Veteran activist Madelyn Hoffman has led the anti-war wars for years in this state. If you’ve watched the United States bomb its way into a foreign engagement, and you’ve been on the streets, you’ve inevitably seen Hoffman with a bullhorn in hand, fighting back as the country subsequently sinks into an overseas quagmire.
The Green Party stalwart has run multiple statewide campaigns, including a previous crack at governor back in 1997, and back-to-back goes at a senate seat against Bob Menendez in 2018 and then Cory Booker in 2020, when she received 0.9 percent of the vote behind Booker’s winning 57.4% and Republican challenger Rk Mehta’s 40.9%.
Her critics liken the effort to that other area Green-attired Myth of Sisyphus: the New York Jets.
But Hoffman refuses to back down.
She’s the New Jersey Green Party candidate for governor again, somewhat ironically in the same year the United States dismally extracted troops from Afghanistan. Hoffman was there at the beginning, pleading with the United States Congress in 2002 to prevent the Bush Administration from expanding the war in the Middle East and invading Iraq. Now she’s organized around the domestic front, which has flailed in the two decades that American grunts and its mercenary forces have bogged down the country. In New Jersey, large areas of many of the state’s cities look precisely like the ravages of those Third World battle-zones Hoffman tried to prevent.
No one gives the Green a chance this year as Democratic Governor Phil Murphy and his Republican challenger Jack Ciattarelli wage one of the most negative, anti-ideas contests in recent memory, the level of debate reduced to who can more convincingly tear his teeth into a slice of pizza.
In that dreadful cacophony, Hoffman showed up on Saturday to a grassroots action to protect Liberty State Park, where local legend Sam Pesin noted the inexplicable 11th awarding of a permit by Murphy’s state Department of Environmental Protection (DEP) to a group that wants to Astro-turf pave a significant portion of the New Jersey gem.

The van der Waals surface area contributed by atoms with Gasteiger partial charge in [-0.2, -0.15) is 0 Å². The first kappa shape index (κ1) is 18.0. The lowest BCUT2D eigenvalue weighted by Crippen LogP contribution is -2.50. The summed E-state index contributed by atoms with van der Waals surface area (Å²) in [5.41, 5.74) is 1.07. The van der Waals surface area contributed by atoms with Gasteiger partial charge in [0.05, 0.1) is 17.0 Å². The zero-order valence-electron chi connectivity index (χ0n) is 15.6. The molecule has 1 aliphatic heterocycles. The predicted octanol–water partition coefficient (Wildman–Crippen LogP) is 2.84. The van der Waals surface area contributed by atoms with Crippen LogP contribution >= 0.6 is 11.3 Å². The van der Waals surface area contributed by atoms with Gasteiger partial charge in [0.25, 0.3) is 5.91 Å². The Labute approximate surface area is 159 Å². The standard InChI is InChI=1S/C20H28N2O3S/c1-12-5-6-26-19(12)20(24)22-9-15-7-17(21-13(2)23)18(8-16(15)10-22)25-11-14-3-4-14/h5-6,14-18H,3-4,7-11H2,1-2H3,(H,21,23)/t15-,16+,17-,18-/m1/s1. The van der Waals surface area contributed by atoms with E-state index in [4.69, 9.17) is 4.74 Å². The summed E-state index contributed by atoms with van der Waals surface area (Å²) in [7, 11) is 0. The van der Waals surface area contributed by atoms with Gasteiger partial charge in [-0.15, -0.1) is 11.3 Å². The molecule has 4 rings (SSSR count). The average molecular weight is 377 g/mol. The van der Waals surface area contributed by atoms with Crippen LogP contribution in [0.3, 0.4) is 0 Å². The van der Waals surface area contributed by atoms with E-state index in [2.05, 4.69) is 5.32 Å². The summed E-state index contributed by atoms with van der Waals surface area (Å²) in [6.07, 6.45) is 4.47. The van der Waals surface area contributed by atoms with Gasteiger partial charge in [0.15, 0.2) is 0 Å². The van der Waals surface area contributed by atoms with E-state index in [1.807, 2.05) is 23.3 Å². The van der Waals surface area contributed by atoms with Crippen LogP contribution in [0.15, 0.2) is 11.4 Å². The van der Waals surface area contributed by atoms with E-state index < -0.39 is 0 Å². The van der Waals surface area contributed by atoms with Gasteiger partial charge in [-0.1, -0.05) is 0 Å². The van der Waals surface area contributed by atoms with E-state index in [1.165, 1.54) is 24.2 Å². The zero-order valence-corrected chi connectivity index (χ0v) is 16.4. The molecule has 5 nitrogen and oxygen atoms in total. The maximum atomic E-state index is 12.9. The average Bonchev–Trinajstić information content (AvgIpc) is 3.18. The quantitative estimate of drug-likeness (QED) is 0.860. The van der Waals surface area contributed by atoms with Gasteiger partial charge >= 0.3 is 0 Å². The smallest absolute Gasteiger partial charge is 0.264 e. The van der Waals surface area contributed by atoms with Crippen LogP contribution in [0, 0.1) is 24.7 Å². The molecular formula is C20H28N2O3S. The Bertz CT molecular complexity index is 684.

Maybe the two-party candidates can throw a pizza party on that shiny new turf.
For Hoffman’s part, “I hope I can earn your vote,” she said. “I hope you will give us a chance to earn your vote. I have been to many corners of the state and the problems are real.”
Since her last gubernatorial campaign, Governor Chris Christie was the worst statewide leader, in her opinion. “Hands down,” she said. “Just the double standards, the hypocrisy, the bullying, the lack of respect for teachers and then Bridgegate, from which he somehow emerged unscathed.”
One might think Murphy has done enough on the progressive front to get Hoffman to stand down this year.
After all, he secured a millionaire’s tax, marijuana legalization, driver’s licenses for noncitizens, a path to a $15 minimum wage by the middle of the decade, and stared down the Trumpies here with a credible, mask and vaccine-centric pandemic response.
So where did he go wrong?
Not going far enough, according to Hoffman, who said she would raise from 10.5 to 11 percent more in her budget with a tougher demand from corporations and those in the upper income bracket.
The Green Party candidate wants an increased tax not just on millionaires, but on New Jerseyans making 700K and up.
“Yes, it was a good thing but we need to generate more revenue in this state,” Hoffman said. “We saw no increase in the corporate tax.”
It also didn’t go far enough, with significant remaining problems in the areas of expungement and home grown grass.
As for the path to a $15 minimum wage, Hoffman said it’s too incremental.
“I was involved in New Jersey Peace Action when we supported a push for $15, first made in 2009,” said the candidate for governor. “We are now in 2021 and New Jersey is at just over $12.”
Hoffman wants a $22 living wage right now.
She also wants tuition-free college.
Generally, she wants a more aggressive progressive agenda and less bumper boat-style campaigns.
“We can’t make it about Trump and Biden forever,” Hoffman said. “I wasn’t planning for governor but I felt it was important to do it. It’s ping-pong politics. They keep switching sides meanwhile the table and players keep moving us farther and farther to the right.”
She also, as ever, would like to see rank choice voting implemented in New Jersey.